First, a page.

Memory usage

One of the biggest problems I ran into after adding autocompletion was OutOfMemoryErrors. I had used a simple trie object to suggest autocompletions, but this was really taxing the available memory on my Amazon EC2 Micro instance (613 MB).

So the first thing I did was add a 1G swap file on the OS. This had the effect of degrading the performance, while avoiding a complete application crash. I knew I still had some work to do.

I deduced that the new trie object was the culprit, given that the system didn’t crash until after the first autocomplete request was made. So using NetBeans to profile the memory usage, I slowly started slimming down the trie.

The original trie used a classic node-based data structure, similar to a linked list:

public class Trie<T> {
    private TrieNode root = new TrieNode();

    private class TrieNode {

        T value;
        Map<Character, TrieNode> next = Maps.newHashMap();


A parameterized Trie<T> could hold any object in the T, and out of laziness I was storing the entire String that led to a leaf TrieNode. So first off I axed that, since the String itself could just be reconstructed from the breadcrumb trail of Characters anyway.

Next, I cut the memory usage of the Trie roughly in half by replacing all instances of HashMap<Character, TrieNode> with a custom SparseCharArray<TrieNode>. My SparseCharArray is basically just an Object array that has some of the behavior of a Map when I need it. I had already used a similar data structure for my Japanese Name Converter.

In the end, the new trie greatly improved the memory usage of the application, to the point where I didn’t even really need the swap space anymore. (But it’s nice to keep, just in case!)

Browser optimization

Having very little experience in building webapps, I didn’t have the faintest clue how to optimize one. Luckily there are a lot of smart folks who have already figured most of this stuff out, and who publish nice, condensed best-practice guides. Also, the debugging tools are incredibly slick these days, and between Firebug and Chrome’s Developer Tools, I had everything I needed to get under the hood and start tinkering around.

As it turned out, the biggest drain on the application’s performance was just resource management. Grails automates a lot of that, and it’s nice when it works, but when it doesn’t, you have to get your hands dirty. I eventually noticed I had a misbehaving plugin that was requesting Javascript resources that didn’t exist, so I was getting 302 (“moved temporarily”) redirects. On my teensy Micro instance running in Oregon, halfway across the globe from me, this was adding a nearly half-second roundtrip for each request. Once I fixed the links, though, the resources could be cached in the browser and therefore loaded in almost 0 time after the first request.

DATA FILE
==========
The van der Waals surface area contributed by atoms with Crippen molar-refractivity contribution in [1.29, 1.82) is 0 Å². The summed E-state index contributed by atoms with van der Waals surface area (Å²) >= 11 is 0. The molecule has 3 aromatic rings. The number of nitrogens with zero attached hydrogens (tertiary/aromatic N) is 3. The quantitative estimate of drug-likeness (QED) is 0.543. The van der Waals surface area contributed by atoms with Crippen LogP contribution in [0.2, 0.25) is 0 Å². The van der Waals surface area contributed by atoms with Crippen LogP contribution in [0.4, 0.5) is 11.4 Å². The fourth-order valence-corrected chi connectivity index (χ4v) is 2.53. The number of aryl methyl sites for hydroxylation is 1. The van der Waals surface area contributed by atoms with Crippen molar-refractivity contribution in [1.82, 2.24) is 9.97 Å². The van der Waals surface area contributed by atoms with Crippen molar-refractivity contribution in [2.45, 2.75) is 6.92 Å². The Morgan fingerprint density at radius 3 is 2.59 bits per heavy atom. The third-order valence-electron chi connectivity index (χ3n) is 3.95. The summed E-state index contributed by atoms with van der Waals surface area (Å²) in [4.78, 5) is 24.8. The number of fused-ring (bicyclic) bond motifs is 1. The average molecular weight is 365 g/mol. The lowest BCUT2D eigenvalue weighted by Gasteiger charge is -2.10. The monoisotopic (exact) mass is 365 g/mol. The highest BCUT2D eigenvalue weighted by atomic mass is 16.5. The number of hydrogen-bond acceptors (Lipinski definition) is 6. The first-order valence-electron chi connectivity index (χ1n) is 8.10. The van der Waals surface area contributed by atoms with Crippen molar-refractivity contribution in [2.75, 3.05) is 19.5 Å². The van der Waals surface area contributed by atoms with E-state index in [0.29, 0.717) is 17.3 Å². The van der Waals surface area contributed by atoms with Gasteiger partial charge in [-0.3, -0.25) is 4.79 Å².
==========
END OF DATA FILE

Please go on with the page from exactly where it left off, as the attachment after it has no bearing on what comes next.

Another basic problem with redirects came from the root of the app itself. Linking to “/relatedness-calculator” instead of “/relatedness-calculator/” (i.e. without the slash), amazingly, also added about half a second to the request, which would occur anytime the user clicked the logo. So the addition of a single character saved me half a second of response time.


I don’t think there’s much that needs to be said here. Just take a look at the before and after pictures:



Yep, I finally broke down and learned how to use Gimp. Bubbly, glossy Web 2.0 text for the win!

Another subtle visual change I made was to the family tree graph. To make the relationships in the graph clearer, I added emphasis to the nodes that were most relevant to the user’s query. For instance, in the case of “grandpa’s cousin,” the system draws a green border around “you,” “your grandpa,” and “your grandpa’s cousin.”

I don’t think I’ve ever met a single one of my grandpa’s cousins.


In the end, I’m pretty pleased with the changes I made to the Relatedness Calculator, and I’m proud of the end product. The only thing I find that I’m missing is the thrill I always got from Android development, from getting my code immediately into users’ hands and finding out whether an app was a winner or a dud. With Android development, users always seemed to quickly find my apps and give me feedback on them, even if I never did any marketing.

For instance, even my all-time least popular app, App Tracker, has 4,000 downloads, 50 ratings, 30 comments, and a handful of emails I’ve received from interested users. But with the Relatedness Calculator, it’s been out for three months and I haven’t heard a peep about it. It doesn’t seem to rank highly in Google’s search results, and according to the logs it’s only gotten about 250 query hits.

So I suppose the next step with the Relatedness Calculator is to figure out how to get people to use the damn thing. “Search engine optimization” and all that. My first instinct is to start emailing around to genealogy sites to see if any of them would be interested in linking to me, or maybe even running a standalone version on their own servers.

Alternatively, I could just make an Android version and see if my clout on the Play Store helps push it up in the search results. But I’m hesitant to do that, because this isn’t a product that makes a whole lot of sense as a mobile app. And plus, the mobile site works just fine.

In any case, I don’t plan on abandoning the Relatedness Calculator anytime soon. It’s a nice, simple project that gives me an opportunity to write some gnarly regexes while learning a thing or two about web development. And anyway, I’ve got an app that can figure out your relatedness to your identical twin’s children. How cool is that?